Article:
Chinese Teenager Star Talks about Quality Education at UN Youth Forum
By Ruth Wang, February 06, 2018 09:02 AM
On January 31, 2018, the hot Chinese singer Wang Yuan delivered a speech and appealed for quality education for youth worldwide at the 7th Economic and Social Council (ECOSOC) Youth Forum held in New York.
As a Chinese youth representatives and the United Nations Children's Fund (UNICEF) youth education envoy, Wang, a member of the renowned boy band TFboys, focused on quality education.
In an interview with the United Nations, the 17-year-old artist expressed great honor in joining the forum where he heard different opinions and voices from experts, outstanding young people, and leaders all over the world. He claimed that being a special advocate for education by the UNICEF was both an honor and a duty and he would improve himself to show his energy and spread the initiative and ideas to more people.
Concerning the impression of visiting schools of social welfare, Wang felt the vigor of the students there and saw their joy after receiving quality education. This confirmed his determination to promote quality education.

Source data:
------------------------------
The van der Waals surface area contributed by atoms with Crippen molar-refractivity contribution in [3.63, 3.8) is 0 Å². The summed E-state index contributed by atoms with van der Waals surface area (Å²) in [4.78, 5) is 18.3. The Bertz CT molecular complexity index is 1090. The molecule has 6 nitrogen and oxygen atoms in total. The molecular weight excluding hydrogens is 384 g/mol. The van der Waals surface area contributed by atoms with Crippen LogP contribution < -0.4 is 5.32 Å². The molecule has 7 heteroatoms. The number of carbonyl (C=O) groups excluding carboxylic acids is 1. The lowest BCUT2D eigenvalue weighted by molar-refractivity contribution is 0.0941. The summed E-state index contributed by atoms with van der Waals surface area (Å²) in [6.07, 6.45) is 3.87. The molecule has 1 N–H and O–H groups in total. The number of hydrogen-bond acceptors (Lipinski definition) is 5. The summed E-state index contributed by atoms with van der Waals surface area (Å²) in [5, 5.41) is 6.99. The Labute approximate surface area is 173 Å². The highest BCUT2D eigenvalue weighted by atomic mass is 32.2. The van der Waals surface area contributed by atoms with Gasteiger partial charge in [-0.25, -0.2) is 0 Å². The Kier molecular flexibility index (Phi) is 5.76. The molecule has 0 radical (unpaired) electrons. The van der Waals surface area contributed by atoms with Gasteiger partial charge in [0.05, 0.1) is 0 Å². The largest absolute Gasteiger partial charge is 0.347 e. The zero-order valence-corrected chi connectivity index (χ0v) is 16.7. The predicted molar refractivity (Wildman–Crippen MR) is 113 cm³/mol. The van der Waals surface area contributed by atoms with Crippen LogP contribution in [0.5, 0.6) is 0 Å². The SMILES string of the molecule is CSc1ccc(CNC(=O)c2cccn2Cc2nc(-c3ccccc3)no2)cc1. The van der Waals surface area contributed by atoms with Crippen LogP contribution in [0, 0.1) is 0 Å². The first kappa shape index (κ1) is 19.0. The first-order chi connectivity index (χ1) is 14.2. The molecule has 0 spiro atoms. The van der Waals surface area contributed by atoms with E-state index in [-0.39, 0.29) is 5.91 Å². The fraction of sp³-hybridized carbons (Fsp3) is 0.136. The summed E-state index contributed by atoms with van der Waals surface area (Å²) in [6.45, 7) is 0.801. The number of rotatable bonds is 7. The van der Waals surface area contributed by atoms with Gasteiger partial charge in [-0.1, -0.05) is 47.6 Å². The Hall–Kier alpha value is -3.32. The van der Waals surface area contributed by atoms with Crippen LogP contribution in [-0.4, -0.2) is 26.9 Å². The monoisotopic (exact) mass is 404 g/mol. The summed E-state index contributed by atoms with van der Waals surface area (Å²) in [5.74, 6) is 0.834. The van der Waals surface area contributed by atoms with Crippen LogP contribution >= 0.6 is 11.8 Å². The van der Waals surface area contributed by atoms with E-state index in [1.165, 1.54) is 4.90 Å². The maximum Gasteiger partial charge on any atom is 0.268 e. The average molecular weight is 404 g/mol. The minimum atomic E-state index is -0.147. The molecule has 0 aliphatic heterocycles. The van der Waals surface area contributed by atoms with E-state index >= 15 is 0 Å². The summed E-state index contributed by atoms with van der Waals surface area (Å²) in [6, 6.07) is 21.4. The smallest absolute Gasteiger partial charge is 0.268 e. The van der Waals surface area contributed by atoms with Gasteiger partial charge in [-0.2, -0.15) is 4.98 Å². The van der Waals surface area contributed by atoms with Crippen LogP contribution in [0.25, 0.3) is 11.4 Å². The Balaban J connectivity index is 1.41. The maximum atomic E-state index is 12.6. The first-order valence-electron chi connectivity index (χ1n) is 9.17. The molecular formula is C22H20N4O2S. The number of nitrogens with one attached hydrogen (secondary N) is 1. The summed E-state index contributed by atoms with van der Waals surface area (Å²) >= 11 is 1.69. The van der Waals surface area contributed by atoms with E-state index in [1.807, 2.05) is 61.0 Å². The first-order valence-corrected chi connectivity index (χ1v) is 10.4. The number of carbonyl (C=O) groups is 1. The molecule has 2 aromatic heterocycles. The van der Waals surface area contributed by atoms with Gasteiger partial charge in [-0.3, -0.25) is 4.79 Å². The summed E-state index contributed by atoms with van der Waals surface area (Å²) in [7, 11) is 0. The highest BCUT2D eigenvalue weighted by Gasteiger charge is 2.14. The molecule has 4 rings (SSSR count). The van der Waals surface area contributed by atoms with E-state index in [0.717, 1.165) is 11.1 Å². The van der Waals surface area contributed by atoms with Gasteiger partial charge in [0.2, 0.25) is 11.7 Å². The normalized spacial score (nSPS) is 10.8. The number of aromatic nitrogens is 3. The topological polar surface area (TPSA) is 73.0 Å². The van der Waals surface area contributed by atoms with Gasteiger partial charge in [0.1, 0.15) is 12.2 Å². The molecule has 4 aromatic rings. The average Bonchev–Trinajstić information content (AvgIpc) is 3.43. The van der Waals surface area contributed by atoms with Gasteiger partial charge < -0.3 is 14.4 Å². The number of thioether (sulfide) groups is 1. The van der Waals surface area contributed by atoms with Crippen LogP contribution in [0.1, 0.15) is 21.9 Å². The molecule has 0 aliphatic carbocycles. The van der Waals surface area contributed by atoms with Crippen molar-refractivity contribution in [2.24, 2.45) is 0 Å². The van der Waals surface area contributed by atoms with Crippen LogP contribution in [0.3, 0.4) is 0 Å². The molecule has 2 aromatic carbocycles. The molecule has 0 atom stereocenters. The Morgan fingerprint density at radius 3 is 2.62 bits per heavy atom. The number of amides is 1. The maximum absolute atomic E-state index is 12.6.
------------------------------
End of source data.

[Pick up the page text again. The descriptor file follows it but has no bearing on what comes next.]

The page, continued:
Last year, he attended the 6th ECOSOC Youth Forum with five other Chinese youth representatives and gave a speech. His speech video went viral on Chinese video websites.
This year's forum focused on the role of youth in building sustainable and resilient urban and rural communities. Global youth representatives discussed how youth could help implement the 2030 Agenda for Sustainable Development, talking about poverty eradication, youth employment and economic empowerment, gender equality, health and well-being, and climate change.
Amina J. Mohammed, the UN Deputy Secretary-General, said in the opening ceremony that the 2030 Agenda was "shaped with youth" and the sustainable development goals (SDGs) couldn't be achieved unless the Agenda took root in rural areas.
The UN statistics revealed that the world's youth population approached 1.8 billion and young people have become the largest group.
However, 71 million unemployed people faced big challenges and 161 million young people were moderately to extremely poor. The employment rate for young women was 17% lower than that for men.
- Translated by Karen Luo
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